The best times were when the whole family worked the same market together. Our two sons were probably between six and ten during this period, and my wife and I would coach them in how to serve customers and run the till. It was amazing to see our eight year old offer up samples for tasting, then slice a piece of cheese that came to within 5g of the price the customer wanted, wrap it, ring it up, and bid the customer well on their way. As they became comfortable with the routine, my wife and I would excuse ourselves to go to the food court for a schwarma, or satay, or boerewors. We wouldn’t tell the boys that one of us had our eyes glued to them while the other bought food; that the topic of discussion while we ate together rarely strayed from pointing out to each other the skills they had developed. The boys would get paid as soon as the morning rush was over so they could go buy treats and toys from the other stands.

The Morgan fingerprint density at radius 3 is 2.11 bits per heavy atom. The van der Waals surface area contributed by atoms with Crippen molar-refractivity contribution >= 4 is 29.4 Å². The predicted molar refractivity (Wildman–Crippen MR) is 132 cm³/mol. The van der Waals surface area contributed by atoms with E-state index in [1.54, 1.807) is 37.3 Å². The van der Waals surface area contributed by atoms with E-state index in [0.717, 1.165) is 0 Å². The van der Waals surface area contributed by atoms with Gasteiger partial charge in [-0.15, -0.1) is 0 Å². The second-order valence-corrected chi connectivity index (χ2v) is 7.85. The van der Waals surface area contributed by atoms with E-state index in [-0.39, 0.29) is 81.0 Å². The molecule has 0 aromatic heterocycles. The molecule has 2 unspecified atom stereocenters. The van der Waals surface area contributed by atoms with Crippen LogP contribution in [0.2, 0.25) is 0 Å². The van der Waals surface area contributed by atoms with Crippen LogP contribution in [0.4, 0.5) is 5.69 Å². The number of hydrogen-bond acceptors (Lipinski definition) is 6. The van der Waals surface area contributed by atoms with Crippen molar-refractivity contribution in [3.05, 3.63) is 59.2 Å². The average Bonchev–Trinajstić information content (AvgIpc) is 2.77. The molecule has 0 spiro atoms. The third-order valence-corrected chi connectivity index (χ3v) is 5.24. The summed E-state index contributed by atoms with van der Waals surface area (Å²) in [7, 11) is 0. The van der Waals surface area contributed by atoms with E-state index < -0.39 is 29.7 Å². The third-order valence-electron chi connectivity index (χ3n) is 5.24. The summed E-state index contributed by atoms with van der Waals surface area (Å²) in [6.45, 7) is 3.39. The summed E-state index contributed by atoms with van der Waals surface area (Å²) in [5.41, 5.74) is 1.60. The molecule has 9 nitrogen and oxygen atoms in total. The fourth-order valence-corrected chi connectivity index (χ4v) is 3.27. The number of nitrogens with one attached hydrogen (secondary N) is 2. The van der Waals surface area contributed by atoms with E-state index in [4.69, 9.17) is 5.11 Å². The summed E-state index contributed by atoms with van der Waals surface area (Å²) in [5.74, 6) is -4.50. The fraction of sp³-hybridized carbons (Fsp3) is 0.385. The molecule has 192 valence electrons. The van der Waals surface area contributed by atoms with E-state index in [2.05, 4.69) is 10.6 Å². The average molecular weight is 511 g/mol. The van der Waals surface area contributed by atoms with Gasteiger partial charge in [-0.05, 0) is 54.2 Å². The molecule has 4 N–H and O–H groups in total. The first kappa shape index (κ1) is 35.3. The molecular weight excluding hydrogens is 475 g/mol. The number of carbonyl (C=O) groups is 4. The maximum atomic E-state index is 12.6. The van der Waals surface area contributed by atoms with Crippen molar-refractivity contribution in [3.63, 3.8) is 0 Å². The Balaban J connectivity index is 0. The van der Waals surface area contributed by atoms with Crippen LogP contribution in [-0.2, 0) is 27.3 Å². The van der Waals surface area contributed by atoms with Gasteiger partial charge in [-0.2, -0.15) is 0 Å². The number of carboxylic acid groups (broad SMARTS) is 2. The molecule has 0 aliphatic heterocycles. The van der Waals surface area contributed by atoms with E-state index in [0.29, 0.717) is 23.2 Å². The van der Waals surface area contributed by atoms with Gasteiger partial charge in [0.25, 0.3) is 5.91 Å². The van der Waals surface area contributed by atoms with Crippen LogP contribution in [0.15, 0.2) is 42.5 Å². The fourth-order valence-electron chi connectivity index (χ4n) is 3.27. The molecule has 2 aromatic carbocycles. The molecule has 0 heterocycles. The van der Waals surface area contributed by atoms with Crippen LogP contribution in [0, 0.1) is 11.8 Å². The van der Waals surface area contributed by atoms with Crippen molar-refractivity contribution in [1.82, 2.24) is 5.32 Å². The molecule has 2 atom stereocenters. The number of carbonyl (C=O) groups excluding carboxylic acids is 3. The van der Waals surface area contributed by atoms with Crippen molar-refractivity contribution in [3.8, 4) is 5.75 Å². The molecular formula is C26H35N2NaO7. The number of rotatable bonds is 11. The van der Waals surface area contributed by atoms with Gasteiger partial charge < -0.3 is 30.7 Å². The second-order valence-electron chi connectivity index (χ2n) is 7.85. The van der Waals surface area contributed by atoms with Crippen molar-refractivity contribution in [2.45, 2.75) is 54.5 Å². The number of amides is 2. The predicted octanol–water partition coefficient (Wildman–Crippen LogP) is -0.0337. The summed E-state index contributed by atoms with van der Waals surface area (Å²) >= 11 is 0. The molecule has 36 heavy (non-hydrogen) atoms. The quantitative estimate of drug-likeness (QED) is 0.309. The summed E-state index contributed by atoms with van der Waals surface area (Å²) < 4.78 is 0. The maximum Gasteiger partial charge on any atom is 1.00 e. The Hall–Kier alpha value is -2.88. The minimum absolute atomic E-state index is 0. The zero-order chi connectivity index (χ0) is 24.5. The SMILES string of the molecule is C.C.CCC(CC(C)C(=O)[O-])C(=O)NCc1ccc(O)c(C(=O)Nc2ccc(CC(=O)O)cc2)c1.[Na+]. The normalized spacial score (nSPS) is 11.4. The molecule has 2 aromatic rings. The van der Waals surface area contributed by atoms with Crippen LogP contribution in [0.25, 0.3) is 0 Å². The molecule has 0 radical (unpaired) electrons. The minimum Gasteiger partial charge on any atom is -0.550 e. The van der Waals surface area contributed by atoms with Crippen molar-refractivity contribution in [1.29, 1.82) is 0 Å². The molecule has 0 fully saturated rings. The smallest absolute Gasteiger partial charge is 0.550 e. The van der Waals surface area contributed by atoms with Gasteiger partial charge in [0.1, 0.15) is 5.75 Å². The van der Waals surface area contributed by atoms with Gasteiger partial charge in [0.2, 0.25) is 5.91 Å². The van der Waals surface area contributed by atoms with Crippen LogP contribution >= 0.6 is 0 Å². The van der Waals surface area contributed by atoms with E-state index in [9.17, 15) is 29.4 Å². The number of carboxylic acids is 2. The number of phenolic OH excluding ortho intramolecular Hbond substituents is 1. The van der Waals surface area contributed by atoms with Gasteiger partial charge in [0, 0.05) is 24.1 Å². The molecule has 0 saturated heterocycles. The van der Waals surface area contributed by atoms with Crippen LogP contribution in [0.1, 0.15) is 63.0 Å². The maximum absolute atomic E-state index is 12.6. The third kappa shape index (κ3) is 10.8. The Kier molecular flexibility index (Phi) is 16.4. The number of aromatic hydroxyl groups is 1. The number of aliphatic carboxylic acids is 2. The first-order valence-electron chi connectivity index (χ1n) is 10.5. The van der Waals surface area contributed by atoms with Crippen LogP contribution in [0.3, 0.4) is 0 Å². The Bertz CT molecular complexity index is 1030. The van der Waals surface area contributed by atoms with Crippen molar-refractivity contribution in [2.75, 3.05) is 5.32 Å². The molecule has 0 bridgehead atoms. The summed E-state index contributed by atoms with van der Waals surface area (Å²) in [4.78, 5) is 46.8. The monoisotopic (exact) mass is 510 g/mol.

I can remember only two interactions with government people during this time. One was 40-ish Xhosa woman in expensive western business dress and speaking in a condescending tone that confirmed she was was from some child welfare bureau. She asked lots of pointed questions to our eight-year-old about how many hours he was working, and gave him a card with a help-line number before she left. My son gave me a puzzled glance–I explained to him that if he was unhappy working on the stand, she could use the police to remove him from us and put him in the care of an institution or another family. He rolled his eyes and threw away the card. The other government worker was a 20-ish white girl from the health department, new enough in her job to take things seriously. She gave me a lecture about how we needed running water on the stand in order to keep selling cheese. She didn’t seem to be worried that this would be impossible in the middle of an underground parking lot. It was a slow day, and she was kind of cute, so I kept asking her help for how we could bring things up to her standards. I think we got 20 minutes into designing a portable water storage tank above the stand with a gas heater before she got creeped out by the middle-aged married guy having such an interest in her. Never saw her again.